This subject was once considered paranoia, though events have proven that it is possible to spy on a user by hijacking a webcam. Of course, if there is hardware attached to an operating system, theoretically it’s possible for a hacker to takeover this kit and use it for their own malicious purposes. You may wonder, Why would anyone want to do that? Well, read on (but first, go to the closet and get a sock to put over your webcam!).
For a while, kids-who-want-to-be-hackers (or ‘script-kiddies’) have been using easily acquired tools to command the cameras of people – often those of people they know, for a prank. This is unseemly voyeurism, and may not be fully understood by a teenager, though it becomes more than this when images or video are uploaded to dubious ‘sites, or used to blackmail a person. Webcams can be very entertaining, and very useful in both teaching and learning; though if you have children, read this and have a long think about how to keep them safe on-line – and when you think they are off-line.
How a Webcam is Hacked
Webcam hacking employs a remote access tool (or RAT). This is usually delivered in an infected file, these are commonly deployed on peer-to-peer networks. Technically, this malware is a trojan and can be hidden in a file such as a song or picture and once installed on a system gives the hacker a great deal of control – including covert use of webcams. These RATs are also used for key-logging for such tasks as hacking bank credentials. In some advanced variants, the malware stays undercover by whitelisting itself (registering the program as trusted – so avoiding some AV scans). The warnings more than ten years ago about this was possible were largely ignored. In the intervening years, many cases have proven this to be a serious problem.
Here are a few highlights of webcam-spying evolution:
1998 – Cult of the Dead Cow (cDc) hacktivists released the Back Orifice RAT that was fundamental to spyware/malware development – their stated aim was to demonstrate Windows vulnerabilities;
2004 – Operation Tic-Tac in Spain led to the arrest the following January of the author a highly sophisticated RAT who hacked hundreds of PCs, stealing passwords and filming victims;
2009 – A U.S student discovered that his school-provided laptop was taking covert photos of him. An investigation discovered more than 56 000 had been taken. The school replied that this was a device to help recover lost or stolen equipment, and it should have been disabled. This demonstrates that the capability was around at this time;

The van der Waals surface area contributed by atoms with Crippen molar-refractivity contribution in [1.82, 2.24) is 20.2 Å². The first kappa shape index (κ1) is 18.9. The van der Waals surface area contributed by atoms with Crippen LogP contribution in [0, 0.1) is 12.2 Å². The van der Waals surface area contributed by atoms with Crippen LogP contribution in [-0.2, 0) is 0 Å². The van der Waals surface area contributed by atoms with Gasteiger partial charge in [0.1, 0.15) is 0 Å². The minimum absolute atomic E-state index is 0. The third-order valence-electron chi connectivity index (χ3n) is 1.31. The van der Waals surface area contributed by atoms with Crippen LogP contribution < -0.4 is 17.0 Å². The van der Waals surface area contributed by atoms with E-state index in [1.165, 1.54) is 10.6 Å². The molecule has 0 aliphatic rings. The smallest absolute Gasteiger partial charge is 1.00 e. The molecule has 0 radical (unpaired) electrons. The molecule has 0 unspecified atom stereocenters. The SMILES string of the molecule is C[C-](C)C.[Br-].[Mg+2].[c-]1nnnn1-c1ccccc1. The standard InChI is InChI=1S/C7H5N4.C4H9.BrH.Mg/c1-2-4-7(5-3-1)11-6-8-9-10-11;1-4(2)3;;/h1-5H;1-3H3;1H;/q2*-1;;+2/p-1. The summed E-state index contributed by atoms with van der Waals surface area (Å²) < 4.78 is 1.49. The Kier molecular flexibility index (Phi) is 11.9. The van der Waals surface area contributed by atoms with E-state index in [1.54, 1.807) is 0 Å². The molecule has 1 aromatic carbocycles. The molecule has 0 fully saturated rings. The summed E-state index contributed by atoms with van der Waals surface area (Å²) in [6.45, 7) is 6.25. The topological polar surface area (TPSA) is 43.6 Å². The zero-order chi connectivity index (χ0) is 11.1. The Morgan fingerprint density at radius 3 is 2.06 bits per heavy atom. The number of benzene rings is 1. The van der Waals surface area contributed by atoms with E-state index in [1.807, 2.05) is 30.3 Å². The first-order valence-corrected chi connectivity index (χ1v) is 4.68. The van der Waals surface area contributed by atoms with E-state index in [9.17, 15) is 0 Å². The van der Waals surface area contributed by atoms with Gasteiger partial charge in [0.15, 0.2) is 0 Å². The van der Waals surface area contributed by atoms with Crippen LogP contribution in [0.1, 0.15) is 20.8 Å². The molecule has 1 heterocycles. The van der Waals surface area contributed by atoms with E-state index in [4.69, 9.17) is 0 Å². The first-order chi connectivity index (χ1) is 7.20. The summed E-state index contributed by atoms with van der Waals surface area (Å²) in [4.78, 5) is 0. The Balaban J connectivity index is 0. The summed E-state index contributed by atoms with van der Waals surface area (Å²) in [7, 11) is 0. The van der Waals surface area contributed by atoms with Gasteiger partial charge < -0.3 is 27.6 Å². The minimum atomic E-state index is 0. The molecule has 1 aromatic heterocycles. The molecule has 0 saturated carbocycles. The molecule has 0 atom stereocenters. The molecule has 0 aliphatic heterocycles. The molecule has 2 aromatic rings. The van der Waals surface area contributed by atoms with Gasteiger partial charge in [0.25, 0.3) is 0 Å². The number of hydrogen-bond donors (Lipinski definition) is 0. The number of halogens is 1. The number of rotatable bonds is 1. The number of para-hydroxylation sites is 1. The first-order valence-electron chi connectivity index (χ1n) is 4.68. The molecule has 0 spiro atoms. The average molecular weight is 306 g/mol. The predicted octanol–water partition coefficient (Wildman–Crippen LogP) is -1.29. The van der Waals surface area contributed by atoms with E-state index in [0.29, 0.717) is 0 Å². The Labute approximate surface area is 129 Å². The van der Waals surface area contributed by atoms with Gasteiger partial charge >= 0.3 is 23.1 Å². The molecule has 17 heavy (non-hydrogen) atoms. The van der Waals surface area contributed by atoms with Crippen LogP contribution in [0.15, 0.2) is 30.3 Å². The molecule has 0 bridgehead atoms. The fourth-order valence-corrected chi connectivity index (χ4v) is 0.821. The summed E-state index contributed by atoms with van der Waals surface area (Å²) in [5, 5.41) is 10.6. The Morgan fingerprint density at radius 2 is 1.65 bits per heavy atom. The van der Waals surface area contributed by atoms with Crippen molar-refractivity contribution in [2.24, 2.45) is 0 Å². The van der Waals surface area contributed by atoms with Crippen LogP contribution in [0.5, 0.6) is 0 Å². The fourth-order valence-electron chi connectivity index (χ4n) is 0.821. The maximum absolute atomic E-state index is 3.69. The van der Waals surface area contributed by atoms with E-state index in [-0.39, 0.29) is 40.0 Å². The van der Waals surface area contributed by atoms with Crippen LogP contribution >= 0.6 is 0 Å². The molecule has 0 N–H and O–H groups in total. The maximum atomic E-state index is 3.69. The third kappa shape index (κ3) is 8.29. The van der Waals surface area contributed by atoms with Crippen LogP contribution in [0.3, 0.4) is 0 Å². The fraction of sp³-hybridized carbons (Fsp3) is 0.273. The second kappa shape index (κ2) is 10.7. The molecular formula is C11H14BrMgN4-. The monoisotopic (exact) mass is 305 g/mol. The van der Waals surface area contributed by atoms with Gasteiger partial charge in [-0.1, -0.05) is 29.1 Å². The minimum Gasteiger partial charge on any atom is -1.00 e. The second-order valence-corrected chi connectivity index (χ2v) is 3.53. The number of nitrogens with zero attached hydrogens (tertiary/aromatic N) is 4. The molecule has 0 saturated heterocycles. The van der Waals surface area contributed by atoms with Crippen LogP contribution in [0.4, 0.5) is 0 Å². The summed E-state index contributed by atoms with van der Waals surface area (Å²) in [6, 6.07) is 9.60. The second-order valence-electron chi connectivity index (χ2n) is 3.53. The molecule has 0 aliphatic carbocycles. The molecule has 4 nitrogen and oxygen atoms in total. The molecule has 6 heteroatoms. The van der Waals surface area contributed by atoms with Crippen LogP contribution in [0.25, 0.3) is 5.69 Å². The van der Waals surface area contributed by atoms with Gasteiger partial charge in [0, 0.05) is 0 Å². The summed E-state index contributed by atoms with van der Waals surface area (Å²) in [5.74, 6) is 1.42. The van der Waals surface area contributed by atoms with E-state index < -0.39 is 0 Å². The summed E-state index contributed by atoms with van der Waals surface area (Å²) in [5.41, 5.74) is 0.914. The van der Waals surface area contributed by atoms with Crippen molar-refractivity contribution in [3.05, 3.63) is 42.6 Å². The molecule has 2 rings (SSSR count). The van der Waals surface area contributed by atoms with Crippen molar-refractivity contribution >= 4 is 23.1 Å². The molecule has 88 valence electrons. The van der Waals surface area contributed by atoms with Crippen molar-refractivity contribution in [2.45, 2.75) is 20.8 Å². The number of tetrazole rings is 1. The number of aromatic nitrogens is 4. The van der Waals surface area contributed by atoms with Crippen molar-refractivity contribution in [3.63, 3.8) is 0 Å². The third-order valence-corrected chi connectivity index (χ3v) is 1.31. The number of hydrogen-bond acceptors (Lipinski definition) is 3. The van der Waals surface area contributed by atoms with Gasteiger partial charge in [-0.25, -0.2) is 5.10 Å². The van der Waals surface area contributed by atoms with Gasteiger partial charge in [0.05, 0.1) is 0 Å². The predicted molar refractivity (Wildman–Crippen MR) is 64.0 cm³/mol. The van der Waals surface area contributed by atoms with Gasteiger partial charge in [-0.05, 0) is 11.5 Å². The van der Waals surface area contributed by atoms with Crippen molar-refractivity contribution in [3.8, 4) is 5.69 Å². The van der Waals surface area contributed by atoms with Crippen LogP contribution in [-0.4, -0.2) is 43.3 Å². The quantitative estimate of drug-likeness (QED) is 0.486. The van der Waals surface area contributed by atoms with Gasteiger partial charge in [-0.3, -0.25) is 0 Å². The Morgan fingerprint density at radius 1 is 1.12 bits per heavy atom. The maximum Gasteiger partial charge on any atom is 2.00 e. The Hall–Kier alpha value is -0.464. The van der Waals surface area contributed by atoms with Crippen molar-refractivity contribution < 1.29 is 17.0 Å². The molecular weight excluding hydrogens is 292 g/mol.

2010 – A new RAT called Blackshades emerged, sold for $40 on-line;
2012 – FinSpy surveillance ‘ware first appeared on a university lecturer’s computer. This program was developed by a U.K-German firm, Gamma and has been sold to many governments with questionable regimes [The Independent]
2013 – To disprove Apple’s claims that it was not possible to remotely operate their webcams without activating the warning light, researchers managed this by manipulating one of the micro-processors that operate hardware. After this was accomplished, an FBI agent confirmed that they had been using this technique for the last ten years. This year also brought Snowden’s revelations including the news that the NSA had successfully opened a backdoor to access cameras on iPhones and Blackberries.
2014 – The Swedish author of Blackshades, Alex Yücel and 100 associated people were arrested. The hacker was running a corporate style business that had generated sales of more than $350k – which suggests that many thousand copies of the spyware have been distributed. Further excerpts from the Snowden documents revealed that GCHQ in the U.K and the NSA in the U.S were routinely using malware for monitoring purposes. Privacy International claimed that British intelligence services used tracking malware such as Foggybottom (which collects browsing history and log-in data), Tracker Smurf (that monitors geographic location) and Grok, which is a key-stroke logger. Nosey Smurf takes over the microphone to record conversations. Both countries are though to use Gumfish, malware which hacks webcams.
What to do
The best option is to harden security in and around a system to stop infected files from entering or running. It is possible to disable a camera in the Operating System menu, though a RAT should not have trouble re-enabling it here. It is possible on some systems to enter BIOS and disable here, which is safer. To unplug external cameras when not in use is obviously the best option. Or simply cover it – go get that odd sock!